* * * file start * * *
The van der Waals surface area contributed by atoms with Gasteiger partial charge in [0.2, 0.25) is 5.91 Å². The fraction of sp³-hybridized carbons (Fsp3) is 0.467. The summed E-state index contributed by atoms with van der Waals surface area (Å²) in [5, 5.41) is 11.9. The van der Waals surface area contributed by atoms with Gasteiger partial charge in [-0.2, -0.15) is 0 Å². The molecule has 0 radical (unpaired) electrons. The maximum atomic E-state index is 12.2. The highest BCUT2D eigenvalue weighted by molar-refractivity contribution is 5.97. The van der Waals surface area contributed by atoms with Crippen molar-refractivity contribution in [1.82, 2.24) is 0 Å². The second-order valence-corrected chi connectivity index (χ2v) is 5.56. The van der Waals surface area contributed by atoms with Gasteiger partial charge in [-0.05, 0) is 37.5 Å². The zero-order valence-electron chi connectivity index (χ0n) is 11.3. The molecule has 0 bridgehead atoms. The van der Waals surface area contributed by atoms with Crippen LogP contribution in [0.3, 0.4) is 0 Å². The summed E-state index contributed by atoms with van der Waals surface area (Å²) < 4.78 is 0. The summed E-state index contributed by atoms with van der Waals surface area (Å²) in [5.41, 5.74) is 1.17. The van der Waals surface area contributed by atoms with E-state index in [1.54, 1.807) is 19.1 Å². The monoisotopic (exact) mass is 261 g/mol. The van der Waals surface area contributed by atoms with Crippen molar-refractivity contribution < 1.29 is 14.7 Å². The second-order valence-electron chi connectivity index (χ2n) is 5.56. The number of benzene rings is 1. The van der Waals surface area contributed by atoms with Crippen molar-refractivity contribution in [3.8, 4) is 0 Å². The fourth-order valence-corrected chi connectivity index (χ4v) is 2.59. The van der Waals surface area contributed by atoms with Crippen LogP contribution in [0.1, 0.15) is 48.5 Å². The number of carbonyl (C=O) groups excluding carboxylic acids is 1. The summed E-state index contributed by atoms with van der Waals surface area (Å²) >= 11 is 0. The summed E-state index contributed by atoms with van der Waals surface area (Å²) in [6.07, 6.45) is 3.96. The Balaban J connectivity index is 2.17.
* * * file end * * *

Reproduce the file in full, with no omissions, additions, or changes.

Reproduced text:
The van der Waals surface area contributed by atoms with Gasteiger partial charge in [0.2, 0.25) is 5.91 Å². The fraction of sp³-hybridized carbons (Fsp3) is 0.467. The summed E-state index contributed by atoms with van der Waals surface area (Å²) in [5, 5.41) is 11.9. The van der Waals surface area contributed by atoms with Gasteiger partial charge in [-0.2, -0.15) is 0 Å². The molecule has 0 radical (unpaired) electrons. The maximum atomic E-state index is 12.2. The highest BCUT2D eigenvalue weighted by molar-refractivity contribution is 5.97. The van der Waals surface area contributed by atoms with Crippen molar-refractivity contribution in [1.82, 2.24) is 0 Å². The second-order valence-corrected chi connectivity index (χ2v) is 5.56. The van der Waals surface area contributed by atoms with Gasteiger partial charge in [-0.05, 0) is 37.5 Å². The zero-order valence-electron chi connectivity index (χ0n) is 11.3. The molecule has 0 bridgehead atoms. The van der Waals surface area contributed by atoms with Crippen LogP contribution in [0.3, 0.4) is 0 Å². The summed E-state index contributed by atoms with van der Waals surface area (Å²) < 4.78 is 0. The summed E-state index contributed by atoms with van der Waals surface area (Å²) in [5.41, 5.74) is 1.17. The van der Waals surface area contributed by atoms with E-state index in [1.54, 1.807) is 19.1 Å². The monoisotopic (exact) mass is 261 g/mol. The van der Waals surface area contributed by atoms with Crippen molar-refractivity contribution < 1.29 is 14.7 Å². The second-order valence-electron chi connectivity index (χ2n) is 5.56. The number of benzene rings is 1. The van der Waals surface area contributed by atoms with Crippen molar-refractivity contribution in [3.8, 4) is 0 Å². The fourth-order valence-corrected chi connectivity index (χ4v) is 2.59. The van der Waals surface area contributed by atoms with Crippen LogP contribution in [0.1, 0.15) is 48.5 Å². The number of carbonyl (C=O) groups excluding carboxylic acids is 1. The summed E-state index contributed by atoms with van der Waals surface area (Å²) >= 11 is 0. The summed E-state index contributed by atoms with van der Waals surface area (Å²) in [6.07, 6.45) is 3.96. The Balaban J connectivity index is 2.17.